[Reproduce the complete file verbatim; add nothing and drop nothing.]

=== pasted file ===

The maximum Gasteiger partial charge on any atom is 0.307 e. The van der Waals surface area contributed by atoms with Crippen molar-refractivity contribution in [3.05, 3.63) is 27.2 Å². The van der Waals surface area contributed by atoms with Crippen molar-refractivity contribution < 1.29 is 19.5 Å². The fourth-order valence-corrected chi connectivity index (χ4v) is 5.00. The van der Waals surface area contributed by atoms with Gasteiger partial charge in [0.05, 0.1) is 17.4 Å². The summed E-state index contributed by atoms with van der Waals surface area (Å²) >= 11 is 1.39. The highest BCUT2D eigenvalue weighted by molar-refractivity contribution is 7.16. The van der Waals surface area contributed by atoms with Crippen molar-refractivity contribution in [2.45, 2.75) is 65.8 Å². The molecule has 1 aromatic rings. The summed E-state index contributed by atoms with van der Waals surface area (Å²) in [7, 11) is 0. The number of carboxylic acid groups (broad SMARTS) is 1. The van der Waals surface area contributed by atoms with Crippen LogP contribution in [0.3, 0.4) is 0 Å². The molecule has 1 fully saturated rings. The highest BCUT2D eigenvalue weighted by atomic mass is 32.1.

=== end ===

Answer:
The maximum Gasteiger partial charge on any atom is 0.307 e. The van der Waals surface area contributed by atoms with Crippen molar-refractivity contribution in [3.05, 3.63) is 27.2 Å². The van der Waals surface area contributed by atoms with Crippen molar-refractivity contribution < 1.29 is 19.5 Å². The fourth-order valence-corrected chi connectivity index (χ4v) is 5.00. The van der Waals surface area contributed by atoms with Gasteiger partial charge in [0.05, 0.1) is 17.4 Å². The summed E-state index contributed by atoms with van der Waals surface area (Å²) >= 11 is 1.39. The highest BCUT2D eigenvalue weighted by molar-refractivity contribution is 7.16. The van der Waals surface area contributed by atoms with Crippen molar-refractivity contribution in [2.45, 2.75) is 65.8 Å². The molecule has 1 aromatic rings. The summed E-state index contributed by atoms with van der Waals surface area (Å²) in [7, 11) is 0. The number of carboxylic acid groups (broad SMARTS) is 1. The van der Waals surface area contributed by atoms with Crippen LogP contribution in [0.3, 0.4) is 0 Å². The molecule has 1 fully saturated rings. The highest BCUT2D eigenvalue weighted by atomic mass is 32.1.